Monday, December 7, 2009

North Korea Revaluating their Currency

Forwarded Email on Currency Revaluation...Could this happen in America?

It's happened before..

In 1933 America had bank holidays (you could not withdraw YOUR money from the bank and Gold was confiscated from American Citizens, which removed the power of the people to use gold as a hedge against inflation)
Here is a link explaining the 1933 grab for gold:,2933,578287,00.html

Thu Dec 3, 3:58 am ET

SEOUL (AFP) – North Korea's military was on guard as public anger grew over the communist country's shock currency revaluation, reports said Thursday.

The revaluation implemented Monday has sparked fury and frustration as some citizens saw much of their savings wiped out, according to reports and observers.

They said the North had tightened security against possible agitation, with a curfew reportedly imposed in a border region and shops closed across the country during the changeover period to a new currency, which ends Sunday.

Military authorities have strengthened vigilance and are monitoring people's movements to forestall unrest, South Korea's Yonhap news agency said, citing North Korean merchants in China.

Media reports and embassies in Pyongyang said people had been given a week to exchange money at the rate of 100 old won for one new won -- but the total they can change is heavily restricted.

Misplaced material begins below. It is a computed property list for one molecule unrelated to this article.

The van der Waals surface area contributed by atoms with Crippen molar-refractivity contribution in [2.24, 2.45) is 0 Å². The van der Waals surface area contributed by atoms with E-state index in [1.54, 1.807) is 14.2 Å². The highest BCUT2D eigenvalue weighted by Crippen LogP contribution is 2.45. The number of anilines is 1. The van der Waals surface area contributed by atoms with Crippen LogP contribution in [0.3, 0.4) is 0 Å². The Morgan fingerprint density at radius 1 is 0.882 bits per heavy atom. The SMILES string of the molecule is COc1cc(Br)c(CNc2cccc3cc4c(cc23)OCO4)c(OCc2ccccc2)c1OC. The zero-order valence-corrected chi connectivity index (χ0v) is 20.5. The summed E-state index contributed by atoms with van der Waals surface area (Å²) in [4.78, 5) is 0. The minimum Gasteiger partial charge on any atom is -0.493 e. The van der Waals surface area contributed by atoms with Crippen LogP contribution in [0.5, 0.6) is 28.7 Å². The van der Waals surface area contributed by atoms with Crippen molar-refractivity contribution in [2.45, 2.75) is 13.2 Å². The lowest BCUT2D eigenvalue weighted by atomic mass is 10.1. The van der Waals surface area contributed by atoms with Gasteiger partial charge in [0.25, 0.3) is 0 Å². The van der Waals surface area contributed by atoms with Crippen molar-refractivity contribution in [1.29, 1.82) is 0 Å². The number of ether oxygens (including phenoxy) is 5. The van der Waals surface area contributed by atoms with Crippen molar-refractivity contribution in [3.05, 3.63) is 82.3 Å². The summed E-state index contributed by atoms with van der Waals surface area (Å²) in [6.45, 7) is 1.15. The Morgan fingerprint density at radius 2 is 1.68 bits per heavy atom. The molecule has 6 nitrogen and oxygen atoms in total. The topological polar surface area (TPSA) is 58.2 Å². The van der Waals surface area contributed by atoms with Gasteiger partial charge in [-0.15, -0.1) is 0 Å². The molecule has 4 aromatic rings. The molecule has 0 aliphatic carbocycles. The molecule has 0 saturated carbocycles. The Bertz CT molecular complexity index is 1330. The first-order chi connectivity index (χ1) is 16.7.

Reports said authorities initially limited the total sum that an individual can exchange for new currency to 100,000 won. The limit was later raised to 150,000 won in cash and 300,000 won in bank savings.

DailyNK, an online newspaper with informants in the North, said the rule has now been changed a second time.

It said the exchange rate is still 100:1 for the first 100,000 old won. But people can now change the rest of their money at a rate of 1,000:1.

The official exchange rate for the old currency was 135 to the dollar but the black market rate was between 2,000 and 3,000.

Analysts said the move, still not announced by official media, appears aimed at clamping down on burgeoning free markets in an attempt to reassert the regime's control.

"This move is part of Pyongyang's broader effort to curtail the rise of market activities and the development of pathways to wealth -- and potentially power -- beyond state control," Marcus Noland of the Peterson Institute for International Economics wrote in the Asian Wall Street Journal.

South Korea's Chosun Ilbo newspaper said North Koreans are publicly voicing their anger despite the increased presence of security agents on the streets.

"There are accounts of people loudly cursing the government in the markets in major cities," it said.

Prices of goods have soared but it is still unclear whether authorities will cut prices to match the new currency, the daily said.

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